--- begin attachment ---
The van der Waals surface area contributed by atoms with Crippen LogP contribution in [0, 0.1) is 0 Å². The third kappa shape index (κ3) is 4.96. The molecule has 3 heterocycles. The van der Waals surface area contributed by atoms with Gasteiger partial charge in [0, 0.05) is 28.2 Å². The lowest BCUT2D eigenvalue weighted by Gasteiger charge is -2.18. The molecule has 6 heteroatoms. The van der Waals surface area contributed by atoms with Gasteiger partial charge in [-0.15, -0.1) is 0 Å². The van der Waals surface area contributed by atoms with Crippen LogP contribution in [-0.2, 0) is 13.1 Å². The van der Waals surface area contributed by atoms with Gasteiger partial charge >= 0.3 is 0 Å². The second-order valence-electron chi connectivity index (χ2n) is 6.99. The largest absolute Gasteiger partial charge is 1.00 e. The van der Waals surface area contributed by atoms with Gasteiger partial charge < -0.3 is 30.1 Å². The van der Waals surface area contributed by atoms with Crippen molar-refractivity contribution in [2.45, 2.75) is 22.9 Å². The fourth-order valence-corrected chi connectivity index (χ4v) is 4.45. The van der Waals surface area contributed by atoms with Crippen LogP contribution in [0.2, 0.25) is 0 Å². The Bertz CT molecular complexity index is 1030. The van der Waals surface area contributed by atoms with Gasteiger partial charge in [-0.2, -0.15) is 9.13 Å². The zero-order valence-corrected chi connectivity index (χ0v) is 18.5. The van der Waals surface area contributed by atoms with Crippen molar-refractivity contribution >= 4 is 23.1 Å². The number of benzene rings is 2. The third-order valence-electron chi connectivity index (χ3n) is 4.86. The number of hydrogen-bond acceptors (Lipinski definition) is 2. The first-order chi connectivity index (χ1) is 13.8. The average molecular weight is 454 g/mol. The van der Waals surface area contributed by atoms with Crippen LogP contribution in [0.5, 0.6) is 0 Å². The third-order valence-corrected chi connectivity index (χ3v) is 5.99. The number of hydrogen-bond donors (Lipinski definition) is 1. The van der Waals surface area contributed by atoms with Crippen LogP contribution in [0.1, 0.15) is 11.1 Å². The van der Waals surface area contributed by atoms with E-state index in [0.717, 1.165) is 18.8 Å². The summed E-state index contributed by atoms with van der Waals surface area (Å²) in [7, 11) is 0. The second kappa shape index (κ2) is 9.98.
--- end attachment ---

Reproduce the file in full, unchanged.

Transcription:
The van der Waals surface area contributed by atoms with Crippen LogP contribution in [0, 0.1) is 0 Å². The third kappa shape index (κ3) is 4.96. The molecule has 3 heterocycles. The van der Waals surface area contributed by atoms with Gasteiger partial charge in [0, 0.05) is 28.2 Å². The lowest BCUT2D eigenvalue weighted by Gasteiger charge is -2.18. The molecule has 6 heteroatoms. The van der Waals surface area contributed by atoms with Gasteiger partial charge in [-0.15, -0.1) is 0 Å². The van der Waals surface area contributed by atoms with Crippen LogP contribution in [-0.2, 0) is 13.1 Å². The van der Waals surface area contributed by atoms with Gasteiger partial charge >= 0.3 is 0 Å². The second-order valence-electron chi connectivity index (χ2n) is 6.99. The largest absolute Gasteiger partial charge is 1.00 e. The van der Waals surface area contributed by atoms with Gasteiger partial charge < -0.3 is 30.1 Å². The van der Waals surface area contributed by atoms with Crippen molar-refractivity contribution in [2.45, 2.75) is 22.9 Å². The fourth-order valence-corrected chi connectivity index (χ4v) is 4.45. The van der Waals surface area contributed by atoms with Crippen LogP contribution in [0.2, 0.25) is 0 Å². The Bertz CT molecular complexity index is 1030. The van der Waals surface area contributed by atoms with Gasteiger partial charge in [-0.2, -0.15) is 9.13 Å². The zero-order valence-corrected chi connectivity index (χ0v) is 18.5. The van der Waals surface area contributed by atoms with Crippen molar-refractivity contribution >= 4 is 23.1 Å². The number of benzene rings is 2. The third-order valence-electron chi connectivity index (χ3n) is 4.86. The number of hydrogen-bond acceptors (Lipinski definition) is 2. The first-order chi connectivity index (χ1) is 13.8. The average molecular weight is 454 g/mol. The van der Waals surface area contributed by atoms with Crippen LogP contribution in [0.5, 0.6) is 0 Å². The third-order valence-corrected chi connectivity index (χ3v) is 5.99. The number of hydrogen-bond donors (Lipinski definition) is 1. The van der Waals surface area contributed by atoms with Crippen LogP contribution in [0.1, 0.15) is 11.1 Å². The van der Waals surface area contributed by atoms with E-state index in [0.717, 1.165) is 18.8 Å². The summed E-state index contributed by atoms with van der Waals surface area (Å²) in [7, 11) is 0. The second kappa shape index (κ2) is 9.98.